5. Experimental Results

In this section, we explore the performance of AIRank in the real dataset. Since there is no ground truth for the evaluation of scholars’ impact, the citation counts are applied as the ground truth to validate their performance. In academia, it is commonly acknowledged that if one scholar is outstanding, he or she has higher citation counts comparing to other researchers. To explore the effectiveness of the AIRank in selecting high-impact scholars with interdisciplinary nature, we first compare each method’s top ranking scholars’ average citation counts, common members with citation’s ranking lists, and ranking positions of scholars. To specifically show the detailed information of the top researchers selected by each method, we then list the detailed citation counts and cross-domain citations of top 10 scholars in each method to prove the efficiency of our AIRank. In addition, the Pearson Correlation Coefficient between the citation counts and each ranking list is also calculated to show the correlations.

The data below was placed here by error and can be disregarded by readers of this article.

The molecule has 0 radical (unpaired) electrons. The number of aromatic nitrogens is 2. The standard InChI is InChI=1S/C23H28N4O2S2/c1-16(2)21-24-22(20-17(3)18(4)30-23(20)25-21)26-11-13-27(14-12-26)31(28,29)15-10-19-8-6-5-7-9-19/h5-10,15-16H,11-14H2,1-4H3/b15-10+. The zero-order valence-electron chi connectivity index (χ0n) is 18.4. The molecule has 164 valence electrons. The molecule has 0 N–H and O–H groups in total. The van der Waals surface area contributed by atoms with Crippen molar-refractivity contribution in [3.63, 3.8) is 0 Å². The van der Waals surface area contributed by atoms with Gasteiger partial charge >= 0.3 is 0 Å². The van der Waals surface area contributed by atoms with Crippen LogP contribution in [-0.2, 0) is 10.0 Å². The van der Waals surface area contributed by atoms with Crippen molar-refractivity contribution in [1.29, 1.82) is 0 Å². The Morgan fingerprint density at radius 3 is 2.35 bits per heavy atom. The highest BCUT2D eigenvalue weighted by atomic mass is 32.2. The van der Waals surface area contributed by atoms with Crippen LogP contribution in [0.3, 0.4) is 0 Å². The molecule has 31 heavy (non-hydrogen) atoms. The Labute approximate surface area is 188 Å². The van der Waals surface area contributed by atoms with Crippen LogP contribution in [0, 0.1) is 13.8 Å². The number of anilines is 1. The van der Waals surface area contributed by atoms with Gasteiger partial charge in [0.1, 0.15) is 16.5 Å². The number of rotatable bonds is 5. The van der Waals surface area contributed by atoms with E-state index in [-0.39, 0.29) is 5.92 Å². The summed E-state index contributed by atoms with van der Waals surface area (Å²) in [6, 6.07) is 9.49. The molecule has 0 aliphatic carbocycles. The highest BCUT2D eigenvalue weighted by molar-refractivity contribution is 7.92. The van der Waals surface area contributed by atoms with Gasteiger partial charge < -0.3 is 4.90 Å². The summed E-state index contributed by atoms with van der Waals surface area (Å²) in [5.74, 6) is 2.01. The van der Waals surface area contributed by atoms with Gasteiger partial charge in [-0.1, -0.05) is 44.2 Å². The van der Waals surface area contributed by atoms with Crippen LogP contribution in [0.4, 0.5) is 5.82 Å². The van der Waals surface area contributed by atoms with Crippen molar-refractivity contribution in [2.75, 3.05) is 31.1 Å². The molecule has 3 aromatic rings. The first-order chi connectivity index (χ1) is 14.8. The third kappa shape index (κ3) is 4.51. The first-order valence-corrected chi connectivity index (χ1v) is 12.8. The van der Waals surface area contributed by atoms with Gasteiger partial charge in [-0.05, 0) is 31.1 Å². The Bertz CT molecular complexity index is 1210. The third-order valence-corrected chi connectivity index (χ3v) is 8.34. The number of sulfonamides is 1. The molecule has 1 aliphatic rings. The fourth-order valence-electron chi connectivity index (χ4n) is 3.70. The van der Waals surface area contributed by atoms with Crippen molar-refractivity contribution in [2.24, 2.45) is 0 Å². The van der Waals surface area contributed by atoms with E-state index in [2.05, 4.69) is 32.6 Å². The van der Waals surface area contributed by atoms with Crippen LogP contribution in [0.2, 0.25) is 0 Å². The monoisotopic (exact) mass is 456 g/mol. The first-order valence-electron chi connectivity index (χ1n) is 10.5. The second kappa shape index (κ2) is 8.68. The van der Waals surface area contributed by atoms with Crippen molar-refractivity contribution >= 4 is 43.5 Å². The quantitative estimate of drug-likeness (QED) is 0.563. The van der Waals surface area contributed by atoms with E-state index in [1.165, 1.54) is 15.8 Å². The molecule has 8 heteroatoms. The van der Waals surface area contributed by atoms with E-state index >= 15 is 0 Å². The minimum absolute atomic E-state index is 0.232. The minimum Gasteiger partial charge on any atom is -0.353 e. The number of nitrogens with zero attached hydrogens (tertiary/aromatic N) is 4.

5.1. Dataset and Experimental Setup

The subdataset used for our experiments is acquired from the Microsoft Academic Graph (MAG) datasets. It provides the detailed information of each article. To improve the efficiency of our experiments, the dataset needs to be extracted. In order to alleviate the effect of different research areas and years of entering academia, we choose scholars that are from the same area and whose academic careers ages are the same for scientific impact evaluation. The academic age in our paper refers to the years between scholar publishing his or her first article and the last article in the database. The final dataset includes 79,321 scholars and 105,123 publications.

When calculating the values of NI, we apply both the PageRank and HITS algorithms to rank the importance of scholars in heterogeneous academic networks. The operation mechanism of these two algorithms is similar in which they both need a sufficient number of iterations to converge. In our case, we set the iteration numbers as 500 times, and the difference value of the sum of all the scholars’ values obtained from two successive iterations is smaller than a threshold (set as 0.000001).

5.2. The CCS Classification

To measure the cross-domain citations of articles and their authors, we adopt the ACM Computing Classification System (CCS) from the website https://www.acm.org/. It is a subject classification system for computing, to classify the articles into the related areas according to their keywords. The specific classification criteria are shown in Figure 4. As it shows, there are several major domains and a set of keywords is included in each main kind. According to the keywords listed above, articles can be sorted to the corresponding domains.

Figure 4: The ACM Computing Classification System.
5.3. Baseline Methods